When two people died in a Lake Fork boating accident last month, Texas game wardens went looking for answers.
Now they have something to help them when those situations arise—three-dimensional mapping tools with cutting edge GPS and laser instruments.
Game Wardens with Texas Parks and Wildlife are the lead officials in all marine enforcement and accidents.
"We were trying to come up with some type of sense out of a tragic accident to the best of our ability," TPWD Game Warden Maj. Alan Teague said.
Now, wardens are training for Texas Parks and Wildlife's "Storm" team, which is short for State Forensic Mapping.
"This technology is allowing us to push forward into an area that traditionally, game wardens haven't been," TPWD Game Warden Aryn Corley said.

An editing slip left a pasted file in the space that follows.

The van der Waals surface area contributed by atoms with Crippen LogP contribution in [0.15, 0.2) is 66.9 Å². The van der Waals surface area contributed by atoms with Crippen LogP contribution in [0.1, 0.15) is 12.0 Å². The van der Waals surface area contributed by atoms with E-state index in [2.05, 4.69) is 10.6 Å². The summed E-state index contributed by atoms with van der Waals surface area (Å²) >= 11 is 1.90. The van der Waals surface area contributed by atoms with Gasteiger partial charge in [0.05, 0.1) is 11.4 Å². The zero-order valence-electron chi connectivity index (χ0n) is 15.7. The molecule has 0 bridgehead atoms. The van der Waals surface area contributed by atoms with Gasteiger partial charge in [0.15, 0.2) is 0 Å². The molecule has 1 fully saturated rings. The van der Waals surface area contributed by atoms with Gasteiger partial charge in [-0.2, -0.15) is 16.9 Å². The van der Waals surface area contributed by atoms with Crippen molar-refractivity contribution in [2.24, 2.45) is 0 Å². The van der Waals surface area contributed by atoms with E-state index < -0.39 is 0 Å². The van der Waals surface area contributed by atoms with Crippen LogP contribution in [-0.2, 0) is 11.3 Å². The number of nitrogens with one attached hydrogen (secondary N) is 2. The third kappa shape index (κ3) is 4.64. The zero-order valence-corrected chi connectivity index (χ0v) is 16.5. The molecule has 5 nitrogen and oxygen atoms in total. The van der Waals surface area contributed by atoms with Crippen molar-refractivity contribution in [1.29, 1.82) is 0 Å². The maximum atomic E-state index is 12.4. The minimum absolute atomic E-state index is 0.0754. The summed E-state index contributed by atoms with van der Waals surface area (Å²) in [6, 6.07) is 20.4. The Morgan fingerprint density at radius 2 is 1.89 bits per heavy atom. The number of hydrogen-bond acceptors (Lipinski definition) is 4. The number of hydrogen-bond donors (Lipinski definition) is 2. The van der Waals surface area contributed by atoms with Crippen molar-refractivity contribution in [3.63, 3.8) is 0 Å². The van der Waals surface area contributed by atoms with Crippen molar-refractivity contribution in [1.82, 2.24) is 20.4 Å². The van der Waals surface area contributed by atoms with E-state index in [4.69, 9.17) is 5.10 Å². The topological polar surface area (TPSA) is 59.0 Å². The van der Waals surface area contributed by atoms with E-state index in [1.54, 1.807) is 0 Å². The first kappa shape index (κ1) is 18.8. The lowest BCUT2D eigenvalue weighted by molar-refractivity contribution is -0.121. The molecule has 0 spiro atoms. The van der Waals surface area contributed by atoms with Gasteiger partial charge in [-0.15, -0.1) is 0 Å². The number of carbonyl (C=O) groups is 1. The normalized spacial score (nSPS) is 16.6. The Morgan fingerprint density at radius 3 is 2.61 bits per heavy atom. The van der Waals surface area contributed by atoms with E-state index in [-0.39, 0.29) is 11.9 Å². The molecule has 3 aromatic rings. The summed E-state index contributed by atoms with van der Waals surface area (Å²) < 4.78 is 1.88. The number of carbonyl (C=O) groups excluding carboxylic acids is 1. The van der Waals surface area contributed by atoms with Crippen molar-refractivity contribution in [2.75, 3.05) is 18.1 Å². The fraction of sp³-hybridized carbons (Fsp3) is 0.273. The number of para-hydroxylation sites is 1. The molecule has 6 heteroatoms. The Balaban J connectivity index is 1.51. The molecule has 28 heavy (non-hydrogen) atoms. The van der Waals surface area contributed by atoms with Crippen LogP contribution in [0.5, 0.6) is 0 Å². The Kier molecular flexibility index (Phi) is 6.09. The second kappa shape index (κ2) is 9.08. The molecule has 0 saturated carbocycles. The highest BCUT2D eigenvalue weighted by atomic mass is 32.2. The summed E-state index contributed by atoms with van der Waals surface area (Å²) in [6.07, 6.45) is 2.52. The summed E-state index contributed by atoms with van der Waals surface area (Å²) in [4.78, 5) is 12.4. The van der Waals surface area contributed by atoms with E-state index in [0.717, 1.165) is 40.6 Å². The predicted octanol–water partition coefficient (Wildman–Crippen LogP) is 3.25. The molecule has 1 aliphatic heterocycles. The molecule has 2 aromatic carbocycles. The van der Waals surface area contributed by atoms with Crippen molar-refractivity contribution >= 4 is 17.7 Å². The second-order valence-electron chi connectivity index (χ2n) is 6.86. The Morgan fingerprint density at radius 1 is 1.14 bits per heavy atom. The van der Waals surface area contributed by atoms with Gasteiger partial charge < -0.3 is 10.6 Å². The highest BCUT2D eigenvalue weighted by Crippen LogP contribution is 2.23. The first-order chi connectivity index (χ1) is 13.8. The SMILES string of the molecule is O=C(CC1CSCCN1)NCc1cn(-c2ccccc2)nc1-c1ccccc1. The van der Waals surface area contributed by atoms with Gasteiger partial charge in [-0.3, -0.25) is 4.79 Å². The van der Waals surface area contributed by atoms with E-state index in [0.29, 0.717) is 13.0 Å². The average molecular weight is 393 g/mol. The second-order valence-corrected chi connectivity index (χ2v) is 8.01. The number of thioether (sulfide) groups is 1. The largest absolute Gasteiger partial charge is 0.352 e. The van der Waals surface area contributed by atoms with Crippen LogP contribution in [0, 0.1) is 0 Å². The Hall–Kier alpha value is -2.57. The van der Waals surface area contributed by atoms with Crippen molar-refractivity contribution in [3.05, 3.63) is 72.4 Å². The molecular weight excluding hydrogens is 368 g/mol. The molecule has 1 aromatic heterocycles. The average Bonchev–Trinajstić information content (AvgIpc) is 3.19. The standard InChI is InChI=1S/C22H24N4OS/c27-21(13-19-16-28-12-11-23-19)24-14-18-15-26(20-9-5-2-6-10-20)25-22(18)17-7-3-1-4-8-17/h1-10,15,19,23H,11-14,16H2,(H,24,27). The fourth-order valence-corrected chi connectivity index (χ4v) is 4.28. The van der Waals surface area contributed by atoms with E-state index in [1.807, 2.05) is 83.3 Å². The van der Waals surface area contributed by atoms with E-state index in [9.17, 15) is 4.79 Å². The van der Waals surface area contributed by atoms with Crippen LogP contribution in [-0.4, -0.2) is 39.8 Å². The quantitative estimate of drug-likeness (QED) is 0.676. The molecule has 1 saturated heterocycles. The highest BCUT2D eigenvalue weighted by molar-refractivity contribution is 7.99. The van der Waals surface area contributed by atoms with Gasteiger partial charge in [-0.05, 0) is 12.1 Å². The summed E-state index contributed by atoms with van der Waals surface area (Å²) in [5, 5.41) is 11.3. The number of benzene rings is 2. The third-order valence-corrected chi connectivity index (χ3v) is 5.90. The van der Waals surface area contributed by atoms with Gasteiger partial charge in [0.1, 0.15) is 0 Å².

With the new tool, wardens can set hundreds of data points, accurate within a fraction of an inch. The information will be used to create a three-dimensional model of the accident or crime scene. Then, investigators can actually recreate what witnesses might have seen.
"It allows a full 360 camera view,” Teague said. “In the event when somebody says they saw something, we can actually pan over to where that person would be and show people what they were witnessing."
TPWD investigators can then pass along the rendering to court officials for use in prosecutions.
"What this has now enabled us to do is taking us up in the technology world. We can actually draw a scene to scale. So the representation there is factual," Teague said.
Seventeen Texas Parks and Wildlife officers make up the Storm Team. They investigate waterway and hunting accidents statewide.